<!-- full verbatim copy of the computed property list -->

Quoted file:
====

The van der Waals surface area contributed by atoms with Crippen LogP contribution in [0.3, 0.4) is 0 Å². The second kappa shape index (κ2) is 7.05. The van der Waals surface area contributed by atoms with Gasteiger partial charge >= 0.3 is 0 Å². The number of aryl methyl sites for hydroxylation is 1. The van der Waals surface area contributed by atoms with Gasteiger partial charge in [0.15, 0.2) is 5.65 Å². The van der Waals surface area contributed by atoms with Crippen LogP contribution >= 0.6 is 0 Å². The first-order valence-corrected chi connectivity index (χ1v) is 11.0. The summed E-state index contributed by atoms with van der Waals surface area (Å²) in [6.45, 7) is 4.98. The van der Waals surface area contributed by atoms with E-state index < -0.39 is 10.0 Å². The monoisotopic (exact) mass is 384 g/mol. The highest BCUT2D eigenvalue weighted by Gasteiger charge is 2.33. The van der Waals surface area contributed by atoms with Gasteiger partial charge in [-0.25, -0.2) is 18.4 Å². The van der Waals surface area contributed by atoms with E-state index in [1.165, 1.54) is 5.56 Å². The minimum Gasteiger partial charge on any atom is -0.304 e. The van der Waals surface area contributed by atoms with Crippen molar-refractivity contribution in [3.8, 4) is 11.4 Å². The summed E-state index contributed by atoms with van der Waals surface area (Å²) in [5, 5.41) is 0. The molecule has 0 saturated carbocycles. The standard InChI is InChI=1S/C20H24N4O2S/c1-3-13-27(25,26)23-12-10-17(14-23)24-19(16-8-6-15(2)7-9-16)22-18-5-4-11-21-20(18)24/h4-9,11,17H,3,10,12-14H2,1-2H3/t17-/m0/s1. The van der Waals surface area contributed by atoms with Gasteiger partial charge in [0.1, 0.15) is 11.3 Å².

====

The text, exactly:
The van der Waals surface area contributed by atoms with Crippen LogP contribution in [0.3, 0.4) is 0 Å². The second kappa shape index (κ2) is 7.05. The van der Waals surface area contributed by atoms with Gasteiger partial charge >= 0.3 is 0 Å². The number of aryl methyl sites for hydroxylation is 1. The van der Waals surface area contributed by atoms with Gasteiger partial charge in [0.15, 0.2) is 5.65 Å². The van der Waals surface area contributed by atoms with Crippen LogP contribution >= 0.6 is 0 Å². The first-order valence-corrected chi connectivity index (χ1v) is 11.0. The summed E-state index contributed by atoms with van der Waals surface area (Å²) in [6.45, 7) is 4.98. The van der Waals surface area contributed by atoms with E-state index < -0.39 is 10.0 Å². The monoisotopic (exact) mass is 384 g/mol. The highest BCUT2D eigenvalue weighted by Gasteiger charge is 2.33. The van der Waals surface area contributed by atoms with Gasteiger partial charge in [-0.25, -0.2) is 18.4 Å². The van der Waals surface area contributed by atoms with E-state index in [1.165, 1.54) is 5.56 Å². The minimum Gasteiger partial charge on any atom is -0.304 e. The van der Waals surface area contributed by atoms with Crippen molar-refractivity contribution in [3.8, 4) is 11.4 Å². The summed E-state index contributed by atoms with van der Waals surface area (Å²) in [5, 5.41) is 0. The molecule has 0 saturated carbocycles. The standard InChI is InChI=1S/C20H24N4O2S/c1-3-13-27(25,26)23-12-10-17(14-23)24-19(16-8-6-15(2)7-9-16)22-18-5-4-11-21-20(18)24/h4-9,11,17H,3,10,12-14H2,1-2H3/t17-/m0/s1. The van der Waals surface area contributed by atoms with Gasteiger partial charge in [0.1, 0.15) is 11.3 Å².